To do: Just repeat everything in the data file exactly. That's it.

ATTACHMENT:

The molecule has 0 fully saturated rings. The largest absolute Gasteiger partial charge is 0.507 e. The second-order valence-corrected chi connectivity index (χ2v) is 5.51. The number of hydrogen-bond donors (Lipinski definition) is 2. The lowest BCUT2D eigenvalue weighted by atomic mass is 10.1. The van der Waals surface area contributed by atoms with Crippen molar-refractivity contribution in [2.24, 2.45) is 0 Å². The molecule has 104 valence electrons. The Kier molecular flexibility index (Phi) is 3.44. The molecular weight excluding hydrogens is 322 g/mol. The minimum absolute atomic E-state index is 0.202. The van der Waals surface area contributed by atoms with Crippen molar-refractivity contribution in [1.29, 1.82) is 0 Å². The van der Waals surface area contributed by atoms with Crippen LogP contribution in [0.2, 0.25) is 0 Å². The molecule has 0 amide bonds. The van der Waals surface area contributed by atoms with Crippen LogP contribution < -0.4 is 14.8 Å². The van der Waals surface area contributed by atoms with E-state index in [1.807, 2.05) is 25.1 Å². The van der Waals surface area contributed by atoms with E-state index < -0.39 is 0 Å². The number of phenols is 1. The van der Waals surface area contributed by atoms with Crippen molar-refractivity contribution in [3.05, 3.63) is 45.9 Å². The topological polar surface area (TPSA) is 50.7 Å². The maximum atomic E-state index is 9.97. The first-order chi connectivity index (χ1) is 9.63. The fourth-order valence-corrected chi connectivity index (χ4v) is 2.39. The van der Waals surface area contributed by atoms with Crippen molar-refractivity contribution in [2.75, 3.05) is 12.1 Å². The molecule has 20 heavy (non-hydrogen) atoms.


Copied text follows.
The molecule has 0 fully saturated rings. The largest absolute Gasteiger partial charge is 0.507 e. The second-order valence-corrected chi connectivity index (χ2v) is 5.51. The number of hydrogen-bond donors (Lipinski definition) is 2. The lowest BCUT2D eigenvalue weighted by atomic mass is 10.1. The van der Waals surface area contributed by atoms with Crippen molar-refractivity contribution in [2.24, 2.45) is 0 Å². The molecule has 104 valence electrons. The Kier molecular flexibility index (Phi) is 3.44. The molecular weight excluding hydrogens is 322 g/mol. The minimum absolute atomic E-state index is 0.202. The van der Waals surface area contributed by atoms with Crippen molar-refractivity contribution in [1.29, 1.82) is 0 Å². The van der Waals surface area contributed by atoms with Crippen LogP contribution in [0.2, 0.25) is 0 Å². The molecule has 0 amide bonds. The van der Waals surface area contributed by atoms with Crippen LogP contribution < -0.4 is 14.8 Å². The van der Waals surface area contributed by atoms with E-state index in [1.807, 2.05) is 25.1 Å². The van der Waals surface area contributed by atoms with E-state index < -0.39 is 0 Å². The number of phenols is 1. The van der Waals surface area contributed by atoms with Crippen molar-refractivity contribution in [3.05, 3.63) is 45.9 Å². The topological polar surface area (TPSA) is 50.7 Å². The maximum atomic E-state index is 9.97. The first-order chi connectivity index (χ1) is 9.63. The fourth-order valence-corrected chi connectivity index (χ4v) is 2.39. The van der Waals surface area contributed by atoms with Crippen molar-refractivity contribution in [2.75, 3.05) is 12.1 Å². The molecule has 20 heavy (non-hydrogen) atoms.